Objective: To determine in the knee which individual radiographic feature or combination of features in the patellofemoral and tibiofemoral joints correlate best with a nonradiographic definition of clinical osteoarthritis in order to recommend a definition of radiographic osteoarthritis for use in studies.
Methods: Using data from the Framingham Osteoarthritis Study, we tested the correlation of clinical OA, defined as frequent knee pain plus crepitus, with a variety of definitions of radiographic OA including those based on individual radiographic features, e.g. > or = grade 2 osteophyte 0-3 scale, and new definitions that included alternative combinations of features, [e.g. either > or = grade 2 osteophyte or joint space narrowing > or = grade 2 (0-3 scale) with a bone feature (such as cyst, sclerosis, or grade 1 osteophyte)]. We performed analyses looking at participants who had obtained both weight-bearing anteroposterior (AP) and lateral radiographs of both knees.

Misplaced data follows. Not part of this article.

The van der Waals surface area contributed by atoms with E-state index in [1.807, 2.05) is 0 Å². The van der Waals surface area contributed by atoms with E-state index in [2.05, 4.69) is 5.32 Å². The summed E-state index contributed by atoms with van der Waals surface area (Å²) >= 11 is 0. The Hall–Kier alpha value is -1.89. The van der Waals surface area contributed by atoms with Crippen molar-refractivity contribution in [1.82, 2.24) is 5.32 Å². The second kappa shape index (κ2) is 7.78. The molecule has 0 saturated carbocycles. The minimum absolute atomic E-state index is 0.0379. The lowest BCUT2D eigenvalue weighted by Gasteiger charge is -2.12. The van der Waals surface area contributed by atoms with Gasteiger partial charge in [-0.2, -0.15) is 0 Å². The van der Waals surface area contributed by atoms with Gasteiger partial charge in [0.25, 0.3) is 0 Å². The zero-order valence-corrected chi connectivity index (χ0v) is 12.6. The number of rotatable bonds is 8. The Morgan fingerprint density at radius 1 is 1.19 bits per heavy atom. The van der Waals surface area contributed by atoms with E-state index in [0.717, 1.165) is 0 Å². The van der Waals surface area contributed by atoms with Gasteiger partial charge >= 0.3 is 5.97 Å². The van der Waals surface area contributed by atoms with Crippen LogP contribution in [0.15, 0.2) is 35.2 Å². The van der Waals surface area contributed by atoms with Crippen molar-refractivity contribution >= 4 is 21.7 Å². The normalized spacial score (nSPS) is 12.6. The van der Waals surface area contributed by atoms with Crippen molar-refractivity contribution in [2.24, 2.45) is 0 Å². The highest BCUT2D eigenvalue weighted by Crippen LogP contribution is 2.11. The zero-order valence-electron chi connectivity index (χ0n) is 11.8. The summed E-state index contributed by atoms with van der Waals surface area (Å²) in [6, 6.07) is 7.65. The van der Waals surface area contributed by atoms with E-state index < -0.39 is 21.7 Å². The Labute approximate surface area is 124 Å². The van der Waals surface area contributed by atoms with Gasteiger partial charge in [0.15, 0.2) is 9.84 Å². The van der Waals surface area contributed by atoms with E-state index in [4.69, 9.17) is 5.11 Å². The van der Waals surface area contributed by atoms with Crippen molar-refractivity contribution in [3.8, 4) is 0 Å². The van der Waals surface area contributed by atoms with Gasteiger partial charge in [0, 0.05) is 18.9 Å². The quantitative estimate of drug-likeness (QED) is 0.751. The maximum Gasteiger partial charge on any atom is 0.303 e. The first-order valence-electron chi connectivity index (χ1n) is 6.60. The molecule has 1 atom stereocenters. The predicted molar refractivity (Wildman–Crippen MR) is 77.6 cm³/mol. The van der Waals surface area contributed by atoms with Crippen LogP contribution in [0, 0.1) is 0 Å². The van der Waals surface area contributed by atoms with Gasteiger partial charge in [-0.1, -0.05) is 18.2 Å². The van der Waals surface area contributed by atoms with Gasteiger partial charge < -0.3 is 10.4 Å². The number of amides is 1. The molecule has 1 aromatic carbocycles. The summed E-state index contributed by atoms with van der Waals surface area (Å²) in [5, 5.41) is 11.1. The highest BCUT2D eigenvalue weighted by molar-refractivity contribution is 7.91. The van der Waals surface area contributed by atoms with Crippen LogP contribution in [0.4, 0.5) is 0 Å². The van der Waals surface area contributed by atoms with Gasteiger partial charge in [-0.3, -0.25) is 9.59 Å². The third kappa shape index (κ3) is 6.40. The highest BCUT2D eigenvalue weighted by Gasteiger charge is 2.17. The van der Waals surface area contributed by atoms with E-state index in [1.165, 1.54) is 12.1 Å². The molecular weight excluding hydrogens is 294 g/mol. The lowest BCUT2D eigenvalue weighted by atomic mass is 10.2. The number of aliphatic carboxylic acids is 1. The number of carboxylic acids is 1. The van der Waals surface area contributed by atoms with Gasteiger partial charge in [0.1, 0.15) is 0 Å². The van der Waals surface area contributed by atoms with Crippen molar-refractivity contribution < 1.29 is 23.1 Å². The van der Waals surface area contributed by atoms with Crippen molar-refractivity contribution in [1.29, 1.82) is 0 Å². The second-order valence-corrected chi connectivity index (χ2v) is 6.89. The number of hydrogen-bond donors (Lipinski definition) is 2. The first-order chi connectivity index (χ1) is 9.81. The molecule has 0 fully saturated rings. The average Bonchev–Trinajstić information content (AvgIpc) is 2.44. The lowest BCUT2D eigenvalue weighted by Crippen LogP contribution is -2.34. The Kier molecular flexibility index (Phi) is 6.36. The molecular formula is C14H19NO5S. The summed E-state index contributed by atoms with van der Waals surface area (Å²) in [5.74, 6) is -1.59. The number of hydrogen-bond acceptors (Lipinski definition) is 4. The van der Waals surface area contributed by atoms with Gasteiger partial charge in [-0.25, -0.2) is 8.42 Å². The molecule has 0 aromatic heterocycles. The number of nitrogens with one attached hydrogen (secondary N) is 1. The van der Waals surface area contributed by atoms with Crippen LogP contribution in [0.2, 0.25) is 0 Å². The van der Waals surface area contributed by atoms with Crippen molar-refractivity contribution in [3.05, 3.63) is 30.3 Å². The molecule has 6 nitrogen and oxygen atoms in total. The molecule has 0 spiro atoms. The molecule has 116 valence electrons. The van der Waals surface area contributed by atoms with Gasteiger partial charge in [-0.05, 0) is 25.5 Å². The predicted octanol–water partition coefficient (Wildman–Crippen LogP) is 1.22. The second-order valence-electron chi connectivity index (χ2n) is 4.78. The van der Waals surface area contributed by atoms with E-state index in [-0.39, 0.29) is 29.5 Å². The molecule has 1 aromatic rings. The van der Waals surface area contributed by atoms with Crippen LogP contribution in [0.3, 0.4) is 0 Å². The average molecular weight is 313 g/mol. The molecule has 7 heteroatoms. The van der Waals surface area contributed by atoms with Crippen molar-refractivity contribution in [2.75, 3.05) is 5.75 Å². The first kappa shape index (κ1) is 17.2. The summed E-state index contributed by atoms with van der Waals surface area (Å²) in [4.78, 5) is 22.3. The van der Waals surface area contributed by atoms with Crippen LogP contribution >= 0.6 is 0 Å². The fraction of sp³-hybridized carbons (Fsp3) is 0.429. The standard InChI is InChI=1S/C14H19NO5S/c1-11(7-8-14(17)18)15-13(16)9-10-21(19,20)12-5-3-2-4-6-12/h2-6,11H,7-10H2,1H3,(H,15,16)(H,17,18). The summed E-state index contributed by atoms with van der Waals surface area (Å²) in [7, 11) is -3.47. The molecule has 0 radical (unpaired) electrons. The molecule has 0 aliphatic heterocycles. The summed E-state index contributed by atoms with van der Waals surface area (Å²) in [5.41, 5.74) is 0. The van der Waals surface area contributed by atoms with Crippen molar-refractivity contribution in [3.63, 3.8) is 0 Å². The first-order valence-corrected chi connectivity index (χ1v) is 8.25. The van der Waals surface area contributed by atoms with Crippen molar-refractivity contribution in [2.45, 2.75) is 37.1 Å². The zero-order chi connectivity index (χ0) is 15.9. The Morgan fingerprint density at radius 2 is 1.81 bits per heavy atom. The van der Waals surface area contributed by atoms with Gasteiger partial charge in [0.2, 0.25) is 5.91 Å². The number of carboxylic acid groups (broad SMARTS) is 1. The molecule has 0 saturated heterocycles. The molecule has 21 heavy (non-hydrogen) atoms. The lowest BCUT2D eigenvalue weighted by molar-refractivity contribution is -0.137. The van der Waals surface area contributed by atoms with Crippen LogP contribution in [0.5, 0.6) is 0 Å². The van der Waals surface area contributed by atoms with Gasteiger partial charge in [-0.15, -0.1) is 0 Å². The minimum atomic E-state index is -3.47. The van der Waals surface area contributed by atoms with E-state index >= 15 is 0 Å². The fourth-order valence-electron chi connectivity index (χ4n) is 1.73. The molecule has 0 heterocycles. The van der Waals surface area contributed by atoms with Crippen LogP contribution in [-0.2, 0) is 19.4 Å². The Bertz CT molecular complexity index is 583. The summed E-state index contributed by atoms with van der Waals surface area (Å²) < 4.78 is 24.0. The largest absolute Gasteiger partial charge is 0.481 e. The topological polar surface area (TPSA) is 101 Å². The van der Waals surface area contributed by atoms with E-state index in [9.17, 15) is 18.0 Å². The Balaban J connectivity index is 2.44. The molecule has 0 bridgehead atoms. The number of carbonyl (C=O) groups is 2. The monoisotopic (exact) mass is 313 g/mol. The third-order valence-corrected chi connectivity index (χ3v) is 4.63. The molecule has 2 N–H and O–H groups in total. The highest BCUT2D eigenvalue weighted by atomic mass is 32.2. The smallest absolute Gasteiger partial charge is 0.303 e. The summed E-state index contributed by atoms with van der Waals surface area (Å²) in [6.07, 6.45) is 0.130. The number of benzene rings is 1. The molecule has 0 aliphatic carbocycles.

Results: In 519 participants, we found that the definitions of radiographic osteoarthritis best correlated with clinical OA were definite osteophyte > or = grade 2' (efficiency 62.4-67.1%) and an 'alternate definition' of either osteophytes > or = grade 2 or joint space narrowing > or = grade 2 with a bony feature of OA (efficiency 62.8-68.1%). A recursive partitioning analysis selected the 'alternate definition' as best. Also, we found that adding lateral views to the AP view improved the diagnostic test performance of the best performing radiographic definitions.
Conclusion: We suggest that a knee should be characterized as having radiographic OA if there is either an osteophyte of grade 2 or greater severity (0-3 scale) present or the presence of moderate to severe joint space narrowing (> or = 2 on a 0.3 scale) with co-occurrence of a bony feature in the compartment affected.